The Name of Pamela's Deck
When the Tarot deck that Arthur Edward Waite paid Pamela Colman Smith to create was first published by Rider in England, in December 1909, there were no other Tarot decks published in an English speaking country and it was simply called Tarot Cards. It was accompanied by Waite's book, The Key to the Tarot. The following year Waite added Smith's black and white drawings to the book and published it as The Pictorial Key to the Tarot. In 1971 an American publisher, U.S. Games, bought the right to publish the deck and published it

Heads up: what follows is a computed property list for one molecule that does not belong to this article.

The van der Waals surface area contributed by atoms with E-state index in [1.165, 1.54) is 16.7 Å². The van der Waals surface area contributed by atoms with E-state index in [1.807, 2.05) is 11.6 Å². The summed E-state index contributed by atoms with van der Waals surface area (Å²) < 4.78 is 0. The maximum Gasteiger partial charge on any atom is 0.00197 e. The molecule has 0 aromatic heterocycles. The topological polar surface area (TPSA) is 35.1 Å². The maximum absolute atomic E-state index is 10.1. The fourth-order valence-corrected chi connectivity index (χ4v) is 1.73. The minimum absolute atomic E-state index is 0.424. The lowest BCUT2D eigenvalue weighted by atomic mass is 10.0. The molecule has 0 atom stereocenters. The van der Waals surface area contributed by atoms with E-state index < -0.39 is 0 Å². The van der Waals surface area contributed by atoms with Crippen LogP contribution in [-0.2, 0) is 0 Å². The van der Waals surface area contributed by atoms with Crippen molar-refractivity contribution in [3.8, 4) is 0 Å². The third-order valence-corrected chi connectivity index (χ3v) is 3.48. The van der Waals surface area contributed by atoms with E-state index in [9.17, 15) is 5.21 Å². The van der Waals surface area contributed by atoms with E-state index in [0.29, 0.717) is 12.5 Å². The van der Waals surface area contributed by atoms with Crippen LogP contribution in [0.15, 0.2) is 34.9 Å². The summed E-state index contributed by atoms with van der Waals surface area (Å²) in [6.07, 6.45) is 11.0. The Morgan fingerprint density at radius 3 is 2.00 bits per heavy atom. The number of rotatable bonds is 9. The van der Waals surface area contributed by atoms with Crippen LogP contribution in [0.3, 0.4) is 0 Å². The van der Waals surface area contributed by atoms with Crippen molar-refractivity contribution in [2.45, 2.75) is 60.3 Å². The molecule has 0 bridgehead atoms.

under the title The Rider Tarot Deck. In later editions they changed the name to Rider Tarot and then Rider-Waite Tarot.30
Today most writers and scholars, in order to recognize Smith's contribution, refer to the deck as the Waite-Smith Tarot. By whatever name, it is still the most popular Tarot deck in the world. It is important to honor Smith as the designer. Some authors seem to be confused on this point and claim that Waite was the designer. But Waite could not draw and although he had some ideas about the symbolism of the Tarot that he no doubt shared with Pamela, she spent six months in her studio creating the illustrations and it is doubtful that
Waite was hanging out there with her all of that time.31 \_/
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